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Ohio Education

July 16, 1997
A national teachers union has fired another volley in the war over school choice with a report lambasting the voucher program in Cleveland. Analyzing information provided by Ohio education officials, the American Federation of Teachers complained that the program was more expensive than advertised and often merely subsidized students already in private schools.
April 15, 2007 | Washington Post
Some lending companies with access to a national database that contains confidential information on 60 million student borrowers have repeatedly searched it in ways that violate federal rules, raising alarms about data mining and abuse of privacy, government and university officials said. The improper searching has grown so pervasive that officials said the Education Department was considering a temporary shutdown of the government-run database to review access policies and tighten security.
September 28, 2012 | By Alana Semuels
Their ranks may be constantly shrinking and their bargaining methods under fire from governors across the country, but labor unions seem still determined to play a big role in this election, though a slightly different role than they played in the past. The AFL-CIO is sending out mailers targeting Republican candidates in six elections across the country. The Amalgamated Transit Union is registering voters at public transit stops and bringing them to the polls in Ohio. Even Nevada's Culinary Union, which had threatened to sit out the election, has decided to work on behalf of Democrats.
March 29, 2004 | Elizabeth Shogren, Times Staff Writer
The Whitney Young Middle School faculty was nothing if not polite when Education Secretary Rod Paige stopped by recently on a two-state trip to pitch President Bush's No Child Left Behind Act. But Susan Wander, the seventh-grade social studies teacher whose class was the first visited by Paige, said the educators were merely trying to be "good soldiers" -- and trying to avoid criticizing a distinguished visitor in front of the students.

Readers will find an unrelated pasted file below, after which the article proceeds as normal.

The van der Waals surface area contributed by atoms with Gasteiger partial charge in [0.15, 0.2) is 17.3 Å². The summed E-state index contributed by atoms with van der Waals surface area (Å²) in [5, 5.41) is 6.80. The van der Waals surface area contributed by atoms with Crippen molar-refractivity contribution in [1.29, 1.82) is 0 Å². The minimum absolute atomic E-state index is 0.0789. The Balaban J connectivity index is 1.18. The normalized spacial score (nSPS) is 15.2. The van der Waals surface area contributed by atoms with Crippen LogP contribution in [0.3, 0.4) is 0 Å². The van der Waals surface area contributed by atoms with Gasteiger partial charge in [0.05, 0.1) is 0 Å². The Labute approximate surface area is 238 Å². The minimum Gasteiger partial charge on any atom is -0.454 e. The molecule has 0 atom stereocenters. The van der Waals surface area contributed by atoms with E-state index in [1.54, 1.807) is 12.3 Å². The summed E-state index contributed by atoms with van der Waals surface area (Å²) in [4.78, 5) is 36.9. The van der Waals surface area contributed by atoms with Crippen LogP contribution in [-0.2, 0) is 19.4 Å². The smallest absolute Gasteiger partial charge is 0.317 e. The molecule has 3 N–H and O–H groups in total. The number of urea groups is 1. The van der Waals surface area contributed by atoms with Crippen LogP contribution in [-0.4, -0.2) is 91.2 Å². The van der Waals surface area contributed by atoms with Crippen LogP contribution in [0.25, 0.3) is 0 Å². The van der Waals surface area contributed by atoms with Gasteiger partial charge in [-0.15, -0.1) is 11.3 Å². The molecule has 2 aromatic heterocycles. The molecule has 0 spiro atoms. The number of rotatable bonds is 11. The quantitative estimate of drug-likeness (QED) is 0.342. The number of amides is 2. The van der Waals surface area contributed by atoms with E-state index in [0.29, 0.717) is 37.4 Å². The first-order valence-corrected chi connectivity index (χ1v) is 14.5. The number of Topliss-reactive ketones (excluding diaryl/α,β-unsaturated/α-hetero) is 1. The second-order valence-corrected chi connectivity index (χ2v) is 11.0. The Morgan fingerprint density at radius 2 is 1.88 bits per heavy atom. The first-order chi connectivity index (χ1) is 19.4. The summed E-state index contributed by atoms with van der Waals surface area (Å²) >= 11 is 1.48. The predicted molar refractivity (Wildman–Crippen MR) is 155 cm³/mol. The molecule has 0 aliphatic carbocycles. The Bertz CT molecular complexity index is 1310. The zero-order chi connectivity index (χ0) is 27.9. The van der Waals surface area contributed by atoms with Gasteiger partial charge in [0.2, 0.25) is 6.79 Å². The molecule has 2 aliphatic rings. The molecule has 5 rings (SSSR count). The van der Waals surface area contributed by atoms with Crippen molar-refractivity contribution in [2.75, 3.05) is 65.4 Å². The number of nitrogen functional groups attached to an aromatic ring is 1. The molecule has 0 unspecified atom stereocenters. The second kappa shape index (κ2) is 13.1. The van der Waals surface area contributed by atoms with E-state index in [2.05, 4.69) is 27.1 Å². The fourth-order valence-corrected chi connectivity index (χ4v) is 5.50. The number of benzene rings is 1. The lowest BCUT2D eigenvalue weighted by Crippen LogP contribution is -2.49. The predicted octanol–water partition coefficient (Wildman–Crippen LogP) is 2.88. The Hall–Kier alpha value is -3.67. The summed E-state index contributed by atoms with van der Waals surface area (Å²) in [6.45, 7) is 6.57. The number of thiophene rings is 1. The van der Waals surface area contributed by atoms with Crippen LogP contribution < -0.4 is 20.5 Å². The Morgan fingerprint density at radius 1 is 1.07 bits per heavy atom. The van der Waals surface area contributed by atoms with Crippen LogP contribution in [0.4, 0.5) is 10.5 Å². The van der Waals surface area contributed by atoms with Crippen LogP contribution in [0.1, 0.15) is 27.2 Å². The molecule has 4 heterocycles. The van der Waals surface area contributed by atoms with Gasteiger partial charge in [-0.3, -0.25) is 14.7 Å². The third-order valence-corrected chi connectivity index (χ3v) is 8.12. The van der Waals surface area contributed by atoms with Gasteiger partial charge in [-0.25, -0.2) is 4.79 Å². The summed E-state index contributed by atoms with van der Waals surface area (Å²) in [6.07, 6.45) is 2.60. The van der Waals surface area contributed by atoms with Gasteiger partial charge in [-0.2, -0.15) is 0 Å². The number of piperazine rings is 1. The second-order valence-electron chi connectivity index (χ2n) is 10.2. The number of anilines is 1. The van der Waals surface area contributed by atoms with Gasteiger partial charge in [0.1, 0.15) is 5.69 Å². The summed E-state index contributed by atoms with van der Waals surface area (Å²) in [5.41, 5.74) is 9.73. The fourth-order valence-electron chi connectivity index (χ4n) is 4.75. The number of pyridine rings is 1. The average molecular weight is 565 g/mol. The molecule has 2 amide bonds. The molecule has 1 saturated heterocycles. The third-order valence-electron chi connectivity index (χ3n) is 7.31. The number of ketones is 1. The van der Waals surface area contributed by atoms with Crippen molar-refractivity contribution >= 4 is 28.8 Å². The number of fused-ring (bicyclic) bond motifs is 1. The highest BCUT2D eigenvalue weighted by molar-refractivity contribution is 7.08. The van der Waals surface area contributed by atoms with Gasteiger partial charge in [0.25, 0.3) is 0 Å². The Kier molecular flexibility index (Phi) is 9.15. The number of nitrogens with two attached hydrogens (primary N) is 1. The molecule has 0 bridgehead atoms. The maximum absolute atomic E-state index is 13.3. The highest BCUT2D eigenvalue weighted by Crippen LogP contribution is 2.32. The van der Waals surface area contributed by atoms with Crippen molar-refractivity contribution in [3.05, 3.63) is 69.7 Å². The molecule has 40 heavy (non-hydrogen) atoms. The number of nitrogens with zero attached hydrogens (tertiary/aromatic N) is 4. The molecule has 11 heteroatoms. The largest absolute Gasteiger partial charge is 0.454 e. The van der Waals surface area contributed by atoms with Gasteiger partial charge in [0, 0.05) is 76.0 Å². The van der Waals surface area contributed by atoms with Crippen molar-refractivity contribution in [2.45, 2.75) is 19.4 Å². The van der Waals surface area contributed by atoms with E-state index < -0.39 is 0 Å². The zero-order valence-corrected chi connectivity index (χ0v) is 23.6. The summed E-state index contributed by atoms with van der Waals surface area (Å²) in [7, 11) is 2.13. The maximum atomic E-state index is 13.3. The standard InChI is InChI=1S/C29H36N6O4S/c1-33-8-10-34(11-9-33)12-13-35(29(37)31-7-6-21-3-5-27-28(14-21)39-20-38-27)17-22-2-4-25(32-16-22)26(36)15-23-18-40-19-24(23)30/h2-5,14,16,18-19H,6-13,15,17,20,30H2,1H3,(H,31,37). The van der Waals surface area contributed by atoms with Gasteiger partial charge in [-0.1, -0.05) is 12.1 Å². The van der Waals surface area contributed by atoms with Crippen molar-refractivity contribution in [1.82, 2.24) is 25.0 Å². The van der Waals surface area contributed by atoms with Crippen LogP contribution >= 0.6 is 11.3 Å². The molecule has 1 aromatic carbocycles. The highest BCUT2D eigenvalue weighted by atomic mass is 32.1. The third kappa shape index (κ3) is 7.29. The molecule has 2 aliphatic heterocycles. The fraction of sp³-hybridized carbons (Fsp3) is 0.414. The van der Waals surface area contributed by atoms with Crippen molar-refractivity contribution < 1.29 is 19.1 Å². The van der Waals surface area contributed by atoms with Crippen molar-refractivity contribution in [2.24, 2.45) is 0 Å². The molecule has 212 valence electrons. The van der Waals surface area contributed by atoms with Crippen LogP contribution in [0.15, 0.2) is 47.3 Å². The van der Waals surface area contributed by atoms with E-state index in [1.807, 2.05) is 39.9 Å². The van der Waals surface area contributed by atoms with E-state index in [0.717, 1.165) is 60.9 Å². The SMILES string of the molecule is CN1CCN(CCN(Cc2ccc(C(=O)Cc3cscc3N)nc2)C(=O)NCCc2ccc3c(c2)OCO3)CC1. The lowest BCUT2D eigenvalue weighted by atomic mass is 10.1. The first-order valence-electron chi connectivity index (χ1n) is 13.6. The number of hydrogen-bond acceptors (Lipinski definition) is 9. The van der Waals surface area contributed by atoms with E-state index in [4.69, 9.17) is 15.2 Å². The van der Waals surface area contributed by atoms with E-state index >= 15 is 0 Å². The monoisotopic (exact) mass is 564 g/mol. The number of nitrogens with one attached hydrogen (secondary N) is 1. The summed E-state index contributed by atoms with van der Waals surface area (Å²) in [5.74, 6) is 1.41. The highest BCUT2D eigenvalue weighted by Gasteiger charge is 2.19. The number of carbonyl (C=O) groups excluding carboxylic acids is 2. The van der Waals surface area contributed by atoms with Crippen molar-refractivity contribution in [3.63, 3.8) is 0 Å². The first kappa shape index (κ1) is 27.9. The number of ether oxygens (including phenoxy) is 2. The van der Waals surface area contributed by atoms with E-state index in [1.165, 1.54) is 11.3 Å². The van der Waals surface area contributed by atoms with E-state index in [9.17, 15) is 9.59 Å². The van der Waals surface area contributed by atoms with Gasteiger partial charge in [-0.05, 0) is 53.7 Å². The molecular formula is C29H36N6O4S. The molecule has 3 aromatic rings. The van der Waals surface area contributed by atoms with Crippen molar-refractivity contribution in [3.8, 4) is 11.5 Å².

Energy Secretary Hazel O'Leary, echoing the reaction in the corridors of three government agencies, said Wednesday that the House Republican proposal to abolish her department represents "a dismally limited look" at what the agency does. "It fails to recognize the value of our work in applied and basic science," she said. Many of the department's functions would be retained at reduced levels in other government agencies--levels that she said would be dangerously low.
November 12, 2002 | P.J. Huffstutter and Glenda McCarthy, Times Staff Writers
Hewlett-Packard Co. President Michael Capellas said Monday that he will resign his post, walking away from the newly merged computer maker with nearly $14 million in bonuses and heading into speculation that he may land the top job at troubled telecommunications giant WorldCom Inc. Capellas, the 48-year-old former chief executive of Compaq Computer Corp. who helped engineer its merger with Palo Alto-based HP, won't be replaced when he steps down Dec. 1, according to company officials.
September 17, 1985 | DAVID G. SAVAGE, Times Education Writer
In Pittsburgh, the city school district has spent $250,000 for large vans that will be parked on the street outside parochial schools and used as classrooms. In Minneapolis, the school system will bus children from 30 parochial schools to two vacant public schools where they will be taught one class for 45 minutes each day. In Los Angeles, officials are considering plans to move teaching bungalows off the playgrounds of parochial schools and onto lots across the street.
July 2, 2003 | Elizabeth Mehren, Times Staff Writer
BOSTON -- He wears sandals and the rough, brown robes of an order committed to serving the poor. He often invites visitors to call him by his first name, Sean. The new archbishop of Boston also speaks a half-dozen languages and, in his first official remarks here Tuesday, quoted comfortably from Jesus Christ, St. Francis of Assisi and "A Prairie Home Companion."
April 24, 1988 | ANDREA FORD, Times Staff Writer
Dick Turner is clearly suspicious of a reporter's questions and he regards them cautiously with a puzzled expression on his face that suggests, "What could you possibly want from me?" And his answers--the just-what-you-asked-me-and-no-more variety, doled out in a soft Midwestern twang--reveal a man unaccustomed to being in the limelight and one uncomfortable with such attention.
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